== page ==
While Peet’s Coffee & Tea on State Street bustles with customers, things are much quieter next door at Los Altos Research Center.
The storefront is usually empty and easy to walk past without noticing. You have to ring a doorbell to gain entry, if you’re lucky enough to score an invite.
There are plenty of rumors about what’s going on inside, but no one seems to know for sure. It’s almost as if Los Altos has its own version of Willy Wonka’s chocolate factory, cloaked in mystery and an air of intrigue.
But local residents won’t have to wait much longer for their golden ticket: LARC is scheduled to open its doors to the public in November to finally unveil the Matrix, its new internet alternative.
“We’re launching here because we’re going to take over Los Altos,” said LARC’s John Lamb. “We’re going to take over the world.”
That level of ambition is par for the course for the startup, which founder Marty Kacin introduced with much fanfare at a Los Altos Golf & Country Club event in September 2016.
At the time, Kacin declared: “Silicon Valley is getting stale. It’s time for a revolution.”
Bold new vision
Over the past year, LARC employess have worked to position the Matrix to compete with and eventually replace the internet as we know it.
Lamb noted that the Matrix will “refresh, restart and renew” the current internet landscape.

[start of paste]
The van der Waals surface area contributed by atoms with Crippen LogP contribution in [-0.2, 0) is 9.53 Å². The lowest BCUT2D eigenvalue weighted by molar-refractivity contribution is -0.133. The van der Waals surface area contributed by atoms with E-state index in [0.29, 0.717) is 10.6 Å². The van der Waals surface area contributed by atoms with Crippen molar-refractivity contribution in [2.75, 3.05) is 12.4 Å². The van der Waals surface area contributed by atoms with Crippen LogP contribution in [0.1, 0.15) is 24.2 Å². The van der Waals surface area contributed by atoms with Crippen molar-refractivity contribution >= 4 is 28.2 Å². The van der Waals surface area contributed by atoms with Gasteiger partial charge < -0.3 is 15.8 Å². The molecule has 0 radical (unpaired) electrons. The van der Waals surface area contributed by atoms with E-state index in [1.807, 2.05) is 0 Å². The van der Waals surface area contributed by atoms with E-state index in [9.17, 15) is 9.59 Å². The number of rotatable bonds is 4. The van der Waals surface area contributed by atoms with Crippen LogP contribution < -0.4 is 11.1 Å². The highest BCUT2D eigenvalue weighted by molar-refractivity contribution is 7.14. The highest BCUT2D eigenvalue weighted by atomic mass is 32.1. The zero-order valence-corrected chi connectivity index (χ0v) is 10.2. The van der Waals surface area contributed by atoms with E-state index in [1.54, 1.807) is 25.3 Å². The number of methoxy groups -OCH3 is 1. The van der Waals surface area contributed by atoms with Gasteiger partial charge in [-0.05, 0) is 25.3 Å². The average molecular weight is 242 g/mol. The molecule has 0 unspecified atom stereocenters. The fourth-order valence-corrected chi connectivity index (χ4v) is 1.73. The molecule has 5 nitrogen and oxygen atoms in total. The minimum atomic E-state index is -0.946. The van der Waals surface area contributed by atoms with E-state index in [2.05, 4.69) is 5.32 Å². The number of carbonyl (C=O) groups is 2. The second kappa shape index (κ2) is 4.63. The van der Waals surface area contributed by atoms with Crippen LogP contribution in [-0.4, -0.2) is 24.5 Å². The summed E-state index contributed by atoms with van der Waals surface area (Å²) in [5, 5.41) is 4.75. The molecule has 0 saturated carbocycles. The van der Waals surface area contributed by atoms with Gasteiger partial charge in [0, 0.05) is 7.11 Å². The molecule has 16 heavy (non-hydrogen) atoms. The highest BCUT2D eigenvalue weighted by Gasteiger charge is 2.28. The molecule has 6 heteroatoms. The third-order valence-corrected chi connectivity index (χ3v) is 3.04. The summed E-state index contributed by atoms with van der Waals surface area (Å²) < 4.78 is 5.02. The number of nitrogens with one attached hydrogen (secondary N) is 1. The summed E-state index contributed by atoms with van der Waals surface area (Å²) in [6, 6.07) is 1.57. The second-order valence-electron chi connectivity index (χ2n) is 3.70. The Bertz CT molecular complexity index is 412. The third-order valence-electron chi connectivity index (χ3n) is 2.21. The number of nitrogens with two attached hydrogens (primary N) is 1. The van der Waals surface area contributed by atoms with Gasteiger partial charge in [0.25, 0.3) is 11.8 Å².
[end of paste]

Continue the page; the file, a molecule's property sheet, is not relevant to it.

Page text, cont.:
“This will be a completely different entity. Dead-drop network architecture is brand new – it doesn’t exist anywhere else,” he said of the Matrix, which enables users to share large files quickly and securely.
Kacin created, developed and patented the Matrix.
“This is a safe, private, secure and trusted environment,” he said. “A brand-new, local – no, global – information grid.”
How does LARC expect the Matrix to deliver on the company’s ambitious promises?
By tracking personal information and selling it to advertisers, free online services are able to turn a profit. However, with Facebook ads falling under the influence of Russian groups and hacks like the Equifax breach exposing personal information and putting it in the hands of nefarious actors, LARC’s leaders believe there’s a market for a secure network that users would pay for themselves.
According to Kacin, full access to the Matrix will cost users $21 per year. The annual subscription would give them the right to consume and publish content in a secure environment.
“There’s no middleman – LARC couldn’t even touch your data,” he said. “That’s what’s new.”
Perhaps the biggest hurdle the Matrix will face is one that has tripped up so many other internet ventures: attracting new users. Google+ launched as a Facebook alternative but has stagnated due to a lack of users making the switch. A network is nothing without other people to network with, after all.
“You’re going to get on, and then all your friends are going to get on,” Lamb said of the Matrix. “It’s going to grow virally and organically – but initially very small.”
Los Altos Research Center is located at 359 State St. For more information, visit linkedin.com/company/larc-los-altos-research-center.